How he has managed to build up the largest architecture studio in our country was my first question mark, when I met with him one evening right before Christmas at the popular Bar Tomate. Vichy Catalan was his chosen drink, which I know is his favorite, while a chose a cup of green tea.
Education’s gold passport
My initial curiosity about the many successes of Luis Vidal + Architects (LVA) rapidly switched to his spectacular academic career. In fact, his formative years as an architect explain his outstanding success today, and might give some light into how architecture schools in Spain should be designed to train the new generations of architects.
Vidal always knew he wanted to be an architect. His father, an architect himself from Mallorca, did not encourage his kid too much, but when he saw his absolute determination, he convinced him to study abroad. The family was living in Mallorca at the time, where Vidal Jr. developed a strong passion for windsurfing and sailing.
Between school and water sports, Vidal did some research on where to study architecture and he bumped into the word RIBA. It stands for Royal Institute of British Architects, a very selective club of architects born in 1834. Its current 40.000 members worldwide could only join the club after a formal invitation, which in all cases followed a rigorous academic and professional career path. RIBA is like a golden seal for architects, it’s like the best presentation letter and above all it enhances the profession’s excellence.
To become a RIBA member you need to study three years of architecture; spend one year undertaking professional training; study two more years of architecture; spend a second year in a business environment; and finally study one more year of economics, law and management. Only a few universities in the world offer this kind of career path. Vidal chose the University of Greenwich in the UK, which offered a unique environment to its students. “We were 17 in class and we had 11 professors. We would go through design and project reviews in the professors’ own houses and it was them who’d open the bottle of whisky!”
Eight years later, Vidal became RIBA’s youngest non-British member when he was finally extended the invitation at the age of 25. He had received the Distinction with Honours award by the final panel.
At this point of the conversation I asked him if he ever feared something would not turn out to be the way he wished. He gave me a double answer: “Nothing has ever seemed easy to me, but I’ve never put myself limits.”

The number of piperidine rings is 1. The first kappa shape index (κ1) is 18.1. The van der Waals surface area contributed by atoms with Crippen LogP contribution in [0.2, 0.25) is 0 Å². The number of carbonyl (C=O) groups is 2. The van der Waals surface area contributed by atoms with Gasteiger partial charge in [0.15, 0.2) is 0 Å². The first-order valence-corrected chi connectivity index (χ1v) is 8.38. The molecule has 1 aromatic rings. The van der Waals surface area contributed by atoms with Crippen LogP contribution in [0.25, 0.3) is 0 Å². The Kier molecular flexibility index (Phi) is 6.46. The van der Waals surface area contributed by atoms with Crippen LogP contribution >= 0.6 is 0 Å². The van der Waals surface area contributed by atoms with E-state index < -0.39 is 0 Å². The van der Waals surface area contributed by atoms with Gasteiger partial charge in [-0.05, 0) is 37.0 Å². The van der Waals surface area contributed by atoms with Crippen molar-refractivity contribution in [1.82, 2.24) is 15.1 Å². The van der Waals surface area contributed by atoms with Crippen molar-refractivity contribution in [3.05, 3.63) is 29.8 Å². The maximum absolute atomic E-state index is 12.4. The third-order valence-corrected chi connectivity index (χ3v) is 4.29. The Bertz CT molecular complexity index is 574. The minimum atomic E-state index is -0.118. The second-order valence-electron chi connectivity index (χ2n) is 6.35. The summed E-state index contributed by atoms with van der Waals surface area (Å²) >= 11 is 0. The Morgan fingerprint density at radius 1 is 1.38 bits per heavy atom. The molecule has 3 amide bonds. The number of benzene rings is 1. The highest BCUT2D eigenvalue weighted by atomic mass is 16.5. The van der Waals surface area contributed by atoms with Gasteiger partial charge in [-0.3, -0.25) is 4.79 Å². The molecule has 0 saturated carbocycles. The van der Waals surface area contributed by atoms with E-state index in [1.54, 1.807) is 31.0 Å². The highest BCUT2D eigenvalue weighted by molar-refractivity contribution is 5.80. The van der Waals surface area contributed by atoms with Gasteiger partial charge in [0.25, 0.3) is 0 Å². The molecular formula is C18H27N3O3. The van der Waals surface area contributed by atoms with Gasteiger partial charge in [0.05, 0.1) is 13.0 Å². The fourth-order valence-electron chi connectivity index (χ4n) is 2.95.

Not even when he met his intelligent and beautiful wife Patricia in 1989. “I knew I would marry her from the very moment I saw her,” he conceded. He could have stayed in the UK to start his career as an architect, but both love and sun brought him back to Spain. “I missed the warmth that one feels when you are here,” he explained when he reminded what he felt while living all those years in the UK.
Founder of the largest studio in Spain
In Spain, he first worked at a small practice, which he turned into the country’s largest in a matter of nine years, and in 2004 he founded his own practice. Today, with 65 architects in staff, LVA is the largest studio in Spain and enjoys partnerships and alliances with some of the world’s finest practices: a permanent partnership with the London-based Rogers Stirk Harbour + Partners to develop various projects in Spain and a partnership with Renzo Piano Building Workshop to develop the future Fundación Botín in Santander. The international recognition of LVA has taken shape by being the Lead Architects of the new Terminal T2 of Heahrow Airport.
With headquarters in Madrid, LVA has a five additional offices in Ibiza, Santander, Vigo, Italy (in partnership with an Italian studio) and London. LVA is now in the process of opening an office in San Francisco and has plans to open in Tokyo.
Vidal thinks architects are problem solvers. “We need to provide the best integrated solution to all interested parties as well as the city,” he explained. For him, architecture has a social, economic and environmental responsibility, but he quickly moves away from the word sustainability, a void concept to him.
Wake up, beautiful Europe!
Vidal is a global trotter and spends several weeks in San Francisco every year with his family who stay for six weeks in the summer. But he feels at home in Madrid and he describes himself as a European. “After more than 80 trips in the past year, I’ve reached the conclusion that what’s still chic, desired and cool lies in Europe,” he said.
He wants Europe to wake up to this reality and will start off with Spain. He has taken advantage of the opportunity that 2013 marks the Year of Spain in Japan to develop a business project that aims at liaising outstanding Spanish and Japanese companies. “The Japanese have a folkloric perception of our country and identify us only with Flamenco, Siesta and Serrano Ham,” he explained. “I would like to change that perception.”
This is how his project “EDIT=E”, which stands for Efficiency, Design, Innovation and Technology=España, came about. Vidal is now in the process of identifying Spanish leading companies defined by these strengths. The initiative has gathered much attention, and the Spanish Ministry of Foreign Affairs has offered its support by recently appointing Vidal as Special Commissioner within the Year of Spain in Japan.
As has happened in his previous ventures, Vidal sees no limits in this one. I align myself with him and hope that Europe and Spain wake up and see their beauty and potential.